giovedì 22 dicembre 2011

1974. About Anti-Oedipus - Monique David-Ménard (Recherche en Psychanalyse, No.10, 2010)

1974. About Anti-Oedipus by Monique David-Ménard

The 1972 publication of Anti-Oedipus, Capitalism and Schizophrenia, by Gilles Deleuze and Félix Guattari, marks the unexplained distancing between psychoanalysis and the philosophical critiques of the “Oedipus complex”, considered as a myth forged by Freud. Reading three of the positions on “Oedipus” which have emerged following this publication – that of Jacques Lacan, Michel Foucault and Wladimir Granoff – this paper aims to assess today’s relevance of a debate which, forty years ago, failed to happen.

Do we need sexual politics1? And if so, should it be pursued in the name of desire or in the name of pleasure? This question may help us introduce the disagreement between Deleuze-Guattari and Foucault, following the publication of Anti-Oedipus. It also concerns the fact that since it was perceived as a violent attack on psychoanalysis, the 1972 text was in fact not read by many psychoanalysts. Today, when a number of contemporary readings emphasize the “late Lacan’s” own efforts to relativize the primacy of the Oedipus complex as the sole model of the symbolic function, I would like to discuss the various reactions to Anti-Oedipus, at the time of the work’s firstly reception in France of 1974. The book was in fact published already in 1972 and it is very interesting to see the way in which those where were able to read what certainly did seem a scathing attack on psychoanalysis reacted to its appearance.

Why then 1974? This was the year of the Brazilian publication of Foucault’s lectures on “Truth and Judicial Forms,” which he had given at the Pontifical University of Rio the previous year. In the second of these lectures, Foucault undertakes a reading of Sophocles’ King Oedipus: as an indirect answer to Deleuze and Guattari but also to encourage, within this catholic Brazilian university, an uncompromising debate with the psychoanalysts, who refused to understand how can Foucault, precisely on the subject of Oedipus, completely disregard Freud and Lacan. At the same time, 1973-1974 was also the period of Lacan’s increasingly explicit criticism of his own earlier theory of Oedipus. He published L’Étourdit and Encore and his seminar of that year was called “Les non-dupes errent,”* which tells us quite clearly that the reconsideration of the theory of the Name-of-the-Father did not spell its abandonment. The question of sexuation is redefined as well, using firstly logic and then topology, in order to unravel the previously established yet all-too-strong connections between the Oedipus complex, the symbolic as the key to the paternal function and the forms of sexuation. In Lacan’s “formulas of sexuation,” the question of thecontingent is decisive and it is understood as what does not cease to not write itself, i.e. to not inscribe itself – were it merely by contradiction – in the universality of the function characterizing the “masculine” side of Lacan’s diagram. Is Lacan here responding, in his own way, to Anti-Oedipus? Or does his criticism of the Oedipal myth – as representing only one of the possible articulations between the real, the symbolic and the imaginary and enabling the subject of desire to avoid psychosis – only depend on the internal movement of his own thought? We must assume that we cannot really know: yet, the simultaneity of these works is in itself instructive. After all, 1974 is also the date of the publication of Wladimir Granoff’s seminar on Filiations: the future of the Oedipus complex, which explicitly mentions Anti-Oedipus, while simultaneously critiquing the aspects of Lacan’s teaching which try to employ the mathemes of sexuation precisely in order to do without what remains contingent in the history of psychoanalysis: the contingency of Freud’s singular relationship to his own father. The less psychoanalysis knows about what it owes to this singular factor – Granoff uses the term foreclosure – the deeper the confusion between the analyst’s role and the figure of the master, which pervades the psychoanalytic institutions, at that time particularly the Ecole Freudienne de Paris. The more we develop general theories of the paternal function and of sexuation, whether it is formalized or not, the harder it is for us to see that it is precisely through each analyst’s resistances to bisexuality and to sexual difference that the Oedipus plays its role in the transmission of psychoanalysis. The subtitle of Granoff’s work is here particularly suggestive: Filiation: the future of the Oedipus complex. (...)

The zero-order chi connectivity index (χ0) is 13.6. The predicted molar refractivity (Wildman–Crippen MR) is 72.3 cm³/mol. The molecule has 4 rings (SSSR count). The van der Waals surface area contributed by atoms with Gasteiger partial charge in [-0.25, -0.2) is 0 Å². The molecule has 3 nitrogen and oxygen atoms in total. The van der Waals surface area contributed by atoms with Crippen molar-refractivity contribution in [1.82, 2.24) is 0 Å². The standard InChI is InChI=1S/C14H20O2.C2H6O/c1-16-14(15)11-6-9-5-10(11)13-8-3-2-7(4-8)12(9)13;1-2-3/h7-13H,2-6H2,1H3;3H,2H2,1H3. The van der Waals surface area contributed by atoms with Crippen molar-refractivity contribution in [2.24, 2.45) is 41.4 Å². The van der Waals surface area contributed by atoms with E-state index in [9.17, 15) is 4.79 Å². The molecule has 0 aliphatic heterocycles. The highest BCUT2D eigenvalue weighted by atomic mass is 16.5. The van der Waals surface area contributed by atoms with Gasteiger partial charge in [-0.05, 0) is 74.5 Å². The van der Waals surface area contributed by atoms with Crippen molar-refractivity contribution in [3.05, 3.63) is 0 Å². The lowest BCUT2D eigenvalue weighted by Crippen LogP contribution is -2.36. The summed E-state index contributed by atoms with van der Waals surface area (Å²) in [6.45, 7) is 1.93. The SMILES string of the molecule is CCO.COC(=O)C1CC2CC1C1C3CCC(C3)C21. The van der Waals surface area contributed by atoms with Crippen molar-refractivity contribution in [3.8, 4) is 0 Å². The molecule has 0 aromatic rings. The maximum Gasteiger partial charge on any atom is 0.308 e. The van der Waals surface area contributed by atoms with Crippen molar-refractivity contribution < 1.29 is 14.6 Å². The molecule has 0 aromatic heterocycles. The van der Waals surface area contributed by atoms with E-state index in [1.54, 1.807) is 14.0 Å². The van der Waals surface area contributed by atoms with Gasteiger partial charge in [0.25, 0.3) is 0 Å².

1- A version of this text was presented during the conference “Politique du sexuel,” organized by Laurie Laufer, Françoise Neau and SandraBoehringer in April 2010; it was later developed in Chapter Five of my book Éloge des hasards dans la vie sexuelle, forthcoming from Hermann in 2011.

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